For the determination of larval survival and growth, a total of nine measurements were taken. For the proximate composition analysis, three samples were used, each analyzed in triplicate, resulting in a total of nine measurements. Results were expressed as the mean values of the nine measurements using standard deviation (SD). The data was examined to see if they were frequently distributed using the Kolmogorov–Smirnov test. The presence of statistically significant differences (p < 0.05) among the samples was assessed using one-way ANOVA (Analysis of Variance) with a post-hoc Tukey HSD (Honestly Significant Difference) Test Calculator (Tukey HSD used with Tukey–Kramer formula). For the statistical analysis, SPSS (version 29) (SPSS Inc., Chicago, IL, USA) software was used.

3. Results and Discussion

The primary focus of the study was to investigate the impact of SCGs as a feed additive on the nutritional value of Tenebrio molitor larvae. While acknowledging the importance of chemical composition analysis of the feed, the scope of the study was more centered on T. molitor and on the nutritional aspects, such as protein, vitamins, and polyphenols, rather than an exhaustive examination of all chemical components of the feed. Moreover, SCGs have been explored in various studies for their nutritional value, as well as toxic compounds such as ochratoxin A. While the presence of ochratoxin A is a legitimate concern in coffee-related products, existing safety standards may provide insights into the likelihood of contamination. The SCGs were obtained from coffee stores, intended for human consumption. As such, it was taken for granted that the raw materials were thoroughly and carefully examined, so as to be available in the market.

3.1. Survival and Growth of TM Larvae

A number of factors need to be considered in order to evaluate a feed substrate for its suitability for insect rearing [32]. One of the main factors that needs to be examined is the survival of the insects. The selection of bran as a dietary control was based on the fact that it is a widely used substrate that promotes rapid growth and ensures high survival and high larval weight gain [33]. From preliminary experiments, it was learned that larvae in the SCG50, SCG75, and SCG100 samples did not survive more than one week after SCG addition, while those in the SCG0, SC10, and SCG25 samples survived to constitute the examined samples. The % survival rates of the larvae in the three remaining substrates (i.e., SCG0, SCG10, and SCG25) at each week are reported in Table 1. As can be seen, as the SCG content in the larval feeding substrate increases, the number of larvae decreases, albeit to a small extent (i.e., up to 10% in the eighth week). This may be due to the fact that in SCGs several compounds are present, some of which may induce toxicity in the larvae, such as ochratoxin A [34]. However, it is also known that TM larvae can self-select their diet preferences [35]. Therefore, the reduced survival may also be due to reduced feed consumption from their dietary preferences.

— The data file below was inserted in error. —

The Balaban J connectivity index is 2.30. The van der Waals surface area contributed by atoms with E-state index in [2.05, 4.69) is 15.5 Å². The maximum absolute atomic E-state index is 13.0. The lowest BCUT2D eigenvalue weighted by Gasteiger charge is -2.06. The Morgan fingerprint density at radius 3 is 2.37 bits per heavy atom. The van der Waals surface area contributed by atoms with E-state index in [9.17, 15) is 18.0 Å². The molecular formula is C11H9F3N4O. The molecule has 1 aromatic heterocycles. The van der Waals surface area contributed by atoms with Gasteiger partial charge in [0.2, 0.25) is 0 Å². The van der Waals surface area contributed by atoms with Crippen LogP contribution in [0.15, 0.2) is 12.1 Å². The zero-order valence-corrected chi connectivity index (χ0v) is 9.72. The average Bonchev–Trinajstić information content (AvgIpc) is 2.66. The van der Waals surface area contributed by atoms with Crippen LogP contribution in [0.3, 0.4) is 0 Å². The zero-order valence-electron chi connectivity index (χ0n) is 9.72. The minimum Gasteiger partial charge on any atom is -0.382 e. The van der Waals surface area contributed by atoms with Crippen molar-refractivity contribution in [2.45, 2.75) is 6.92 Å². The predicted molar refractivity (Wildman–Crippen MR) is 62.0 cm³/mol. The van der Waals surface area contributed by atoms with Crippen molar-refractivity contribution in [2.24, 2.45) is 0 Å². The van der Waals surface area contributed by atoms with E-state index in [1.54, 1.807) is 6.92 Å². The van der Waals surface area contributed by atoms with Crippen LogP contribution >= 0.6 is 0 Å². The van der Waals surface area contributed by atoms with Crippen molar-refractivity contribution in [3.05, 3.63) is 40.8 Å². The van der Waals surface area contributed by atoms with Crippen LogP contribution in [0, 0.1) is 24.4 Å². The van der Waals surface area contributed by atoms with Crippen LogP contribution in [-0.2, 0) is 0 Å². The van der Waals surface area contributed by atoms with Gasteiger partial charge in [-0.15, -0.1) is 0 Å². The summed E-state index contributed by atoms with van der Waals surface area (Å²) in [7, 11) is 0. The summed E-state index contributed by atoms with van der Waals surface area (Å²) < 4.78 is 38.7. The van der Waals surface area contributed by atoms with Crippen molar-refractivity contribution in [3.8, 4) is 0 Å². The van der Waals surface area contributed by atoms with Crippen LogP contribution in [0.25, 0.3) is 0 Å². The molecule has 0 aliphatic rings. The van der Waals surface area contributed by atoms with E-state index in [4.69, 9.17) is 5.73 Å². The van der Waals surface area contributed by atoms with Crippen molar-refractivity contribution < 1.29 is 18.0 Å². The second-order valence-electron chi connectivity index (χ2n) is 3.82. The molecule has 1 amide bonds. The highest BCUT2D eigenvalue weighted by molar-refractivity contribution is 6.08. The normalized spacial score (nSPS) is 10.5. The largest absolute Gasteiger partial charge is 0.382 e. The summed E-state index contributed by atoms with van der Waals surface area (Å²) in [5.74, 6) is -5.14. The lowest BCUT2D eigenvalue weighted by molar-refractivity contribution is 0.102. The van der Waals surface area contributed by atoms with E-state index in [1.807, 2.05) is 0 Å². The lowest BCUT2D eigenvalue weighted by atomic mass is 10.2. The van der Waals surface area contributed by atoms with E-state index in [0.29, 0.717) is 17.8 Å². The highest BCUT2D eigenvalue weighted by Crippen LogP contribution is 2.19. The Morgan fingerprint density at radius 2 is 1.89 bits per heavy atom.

The second parameter that must be examined for new feed substrates is the weight gain of the larvae. Results from the weight of the larvae fed with SCGs are shown in Figure 1. As can be seen, a statistically significant increase (p < 0.0.5) in the weight gain of the larvae was recorded at weeks 5 and 6 for both SCG percentages, compared to the control larvae. However, in the next two weeks, although a 7.8% increase in the weight gain of the larvae fed with SCG25 was recorded, this was not statistically significantly different (p > 0.0.5) compared to the control sample. Although no significant increase in the weight of the larvae was recorded, it is noteworthy that the weight of the larvae did not decline due to selective feeding [35]. This result opens new avenues in insect rearing, given that both domestically and scientifically SCGs and their various extracts act as a repellent for insects such as mosquitoes [36,37].
Although the microbiological safety of products is often studied for food products, this analysis was not carried out in this case. As such, any potential risk to larvae or subsequent consumers would need to be addressed in further research or product development. The present study does not present a ready-to-eat food product but a potential additional ingredient, TM flour, for the preparation of a new product. Our focus on nutritional improvements through SCG supplementation does not negate the significance of safety considerations in food product development. However, we believe that addressing these concerns falls within the purview of future research endeavors that specifically aim to develop ready-to-eat food products using TM flour.

3.2. Evaluation of the Nutritional Value of the Larvae